Read More | TSA Out of Our Pants
On March 1st (that's tomorrow!), Google will be changing its privacy settings. The changes will unify all Google services under one umbrella, as far as privacy is concerned. In other words, what you search for on YouTube will be accessible by Google Search, and all other Google services. As of today, all your site and search history stayed sandboxed within the specific services that you used. Tomorrow, that'll be a different story.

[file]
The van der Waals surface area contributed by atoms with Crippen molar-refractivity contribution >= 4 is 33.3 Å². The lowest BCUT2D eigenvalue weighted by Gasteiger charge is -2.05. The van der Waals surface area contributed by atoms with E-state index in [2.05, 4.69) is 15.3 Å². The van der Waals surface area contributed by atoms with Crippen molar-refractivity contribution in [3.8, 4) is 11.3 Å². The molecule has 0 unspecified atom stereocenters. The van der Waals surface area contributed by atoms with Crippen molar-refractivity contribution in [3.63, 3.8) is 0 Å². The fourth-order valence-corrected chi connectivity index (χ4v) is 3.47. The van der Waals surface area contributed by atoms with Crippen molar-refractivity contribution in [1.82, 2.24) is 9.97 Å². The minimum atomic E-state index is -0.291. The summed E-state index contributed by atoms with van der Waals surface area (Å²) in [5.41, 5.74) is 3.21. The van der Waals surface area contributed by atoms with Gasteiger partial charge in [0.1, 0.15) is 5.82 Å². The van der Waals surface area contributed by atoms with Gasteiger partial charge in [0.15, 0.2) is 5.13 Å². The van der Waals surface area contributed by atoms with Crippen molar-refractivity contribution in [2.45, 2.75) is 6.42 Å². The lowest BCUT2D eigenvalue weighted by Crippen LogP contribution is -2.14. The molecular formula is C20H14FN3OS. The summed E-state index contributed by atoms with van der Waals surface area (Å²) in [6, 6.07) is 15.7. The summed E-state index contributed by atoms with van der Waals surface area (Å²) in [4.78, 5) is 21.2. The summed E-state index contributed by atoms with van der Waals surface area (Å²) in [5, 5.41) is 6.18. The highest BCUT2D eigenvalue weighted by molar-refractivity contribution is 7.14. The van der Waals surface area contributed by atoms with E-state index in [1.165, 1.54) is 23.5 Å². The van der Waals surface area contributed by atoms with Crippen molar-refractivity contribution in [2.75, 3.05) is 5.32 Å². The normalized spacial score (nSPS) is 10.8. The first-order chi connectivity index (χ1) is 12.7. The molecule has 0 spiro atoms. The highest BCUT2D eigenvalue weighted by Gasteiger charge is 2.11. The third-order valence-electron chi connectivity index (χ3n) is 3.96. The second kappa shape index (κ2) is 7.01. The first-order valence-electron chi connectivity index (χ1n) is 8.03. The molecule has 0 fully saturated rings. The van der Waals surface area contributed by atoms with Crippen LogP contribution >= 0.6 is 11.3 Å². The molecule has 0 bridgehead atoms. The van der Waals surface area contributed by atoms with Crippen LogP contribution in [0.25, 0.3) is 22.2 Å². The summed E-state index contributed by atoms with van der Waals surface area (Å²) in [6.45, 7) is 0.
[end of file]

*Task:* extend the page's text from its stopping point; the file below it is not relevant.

Your search and activity history can obviously reveal a lot of personal data that you may not want Google to know. Things like medical conditions, location, personal habits, and more. That said, there are a few easy steps you can take to keep your search history private and outta Google’s reach. Taking these steps does not prevent Google from gathering and storing this information internally, and doesn't change the fact that this information can be requested and possibly turned over to law enforcement for legal matters. However, what it does do is make it so that Google anonymizes the information after 18 months, and that Google doesn't use your web history to offer you customized search results. With Web History enabled, Google will keep your records indefinitely. Keep on reading for a walkthrough!